Research

In the Social Roles and Identity Lab, we are interested in how cultural stereotypes impact both the targets of those stereotypes and the perceivers who use them when forming impressions. In our ongoing program of research, we take a theoretically-driven approach to solving the practical, real-world problems of prejudice and discrimination. We aim to understand the mechanisms through which stereotypes are perpetuated across time and situations, as well as moderators of how stereotypes influence cognition, emotion, and behavior. Our research is guided by two overarching questions: 1) How do stereotyped expectations constrain people’s beliefs, preferences, and sense of belonging in social roles? and 2) What are the broad benefits of internalizing egalitarian goals? 

 

Below you will find some examples of the topics we are currently investigating:

Asymmetrically changing gender roles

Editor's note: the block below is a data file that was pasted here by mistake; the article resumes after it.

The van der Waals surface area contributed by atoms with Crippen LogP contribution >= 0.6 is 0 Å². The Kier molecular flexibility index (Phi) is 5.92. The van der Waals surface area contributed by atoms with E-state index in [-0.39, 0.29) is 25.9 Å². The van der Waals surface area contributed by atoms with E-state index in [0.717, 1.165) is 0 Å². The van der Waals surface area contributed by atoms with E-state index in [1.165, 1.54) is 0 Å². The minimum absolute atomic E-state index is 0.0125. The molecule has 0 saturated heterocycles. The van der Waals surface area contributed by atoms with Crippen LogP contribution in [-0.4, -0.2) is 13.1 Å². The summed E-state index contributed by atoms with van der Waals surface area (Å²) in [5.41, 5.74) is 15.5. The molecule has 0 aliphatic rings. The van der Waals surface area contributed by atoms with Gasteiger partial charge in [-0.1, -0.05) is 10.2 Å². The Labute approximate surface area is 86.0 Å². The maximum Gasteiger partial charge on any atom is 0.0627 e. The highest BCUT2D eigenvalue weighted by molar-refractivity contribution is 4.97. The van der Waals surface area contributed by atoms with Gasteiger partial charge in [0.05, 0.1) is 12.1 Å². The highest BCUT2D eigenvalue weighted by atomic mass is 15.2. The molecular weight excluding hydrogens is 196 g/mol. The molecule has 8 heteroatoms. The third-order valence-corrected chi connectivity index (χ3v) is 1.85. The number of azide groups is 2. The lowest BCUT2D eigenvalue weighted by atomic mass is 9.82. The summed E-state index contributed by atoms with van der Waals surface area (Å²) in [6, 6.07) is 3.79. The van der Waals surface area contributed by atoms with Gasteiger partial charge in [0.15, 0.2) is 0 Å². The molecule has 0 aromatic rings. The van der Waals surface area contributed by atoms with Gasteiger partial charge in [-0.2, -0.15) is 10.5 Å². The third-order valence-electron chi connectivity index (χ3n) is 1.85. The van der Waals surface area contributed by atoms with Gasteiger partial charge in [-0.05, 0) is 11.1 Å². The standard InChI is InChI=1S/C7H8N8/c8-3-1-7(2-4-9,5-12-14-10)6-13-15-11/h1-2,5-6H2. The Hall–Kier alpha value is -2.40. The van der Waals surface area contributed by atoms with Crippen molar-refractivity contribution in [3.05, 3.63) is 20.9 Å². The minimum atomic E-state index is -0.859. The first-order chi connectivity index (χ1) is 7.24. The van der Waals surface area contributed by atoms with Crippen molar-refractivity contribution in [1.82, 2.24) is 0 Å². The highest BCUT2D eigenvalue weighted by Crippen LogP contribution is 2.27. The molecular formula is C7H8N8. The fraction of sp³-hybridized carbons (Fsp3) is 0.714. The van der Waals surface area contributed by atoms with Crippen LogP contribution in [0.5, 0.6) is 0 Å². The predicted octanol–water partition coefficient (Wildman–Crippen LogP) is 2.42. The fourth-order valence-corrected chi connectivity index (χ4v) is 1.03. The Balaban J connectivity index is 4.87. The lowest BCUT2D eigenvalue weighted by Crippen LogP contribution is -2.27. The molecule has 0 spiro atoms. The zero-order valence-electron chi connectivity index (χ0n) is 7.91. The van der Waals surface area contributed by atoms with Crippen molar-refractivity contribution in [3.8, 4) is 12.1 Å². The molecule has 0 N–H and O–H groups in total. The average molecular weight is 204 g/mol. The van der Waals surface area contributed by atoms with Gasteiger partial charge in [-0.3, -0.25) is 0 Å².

Gender equality is usually thought of as a “women’s problem.” The aim of gender equality movements has long been to allow women access to the rights, privileges, and roles automatically afforded to men. Clearly much progress has been made in this domain over the past century. For example, since WWII, women have played an increasingly important role in the workforce, slowly earning their place among the ranks of men who have traditionally been the primary breadwinners for their families. This major shift toward egalitarianism, however, only represents one piece of a much larger gender-equality puzzle; there is still a distinct asymmetry in the extent to which gender roles are changing for men as compared to women (England, 2010, 2011). Specifically, whereas women’s traditional roles of caregiving and domestic responsibility have been expanding to include paid work outside the home, men’s roles have not been expanding in a complementary fashion. And while much social psychological research has been dedicated to promoting gender equality in traditionally-male domains such as science and leadership, surprisingly little has sought to understand the lack of gender equality in female-dominated roles and occupations.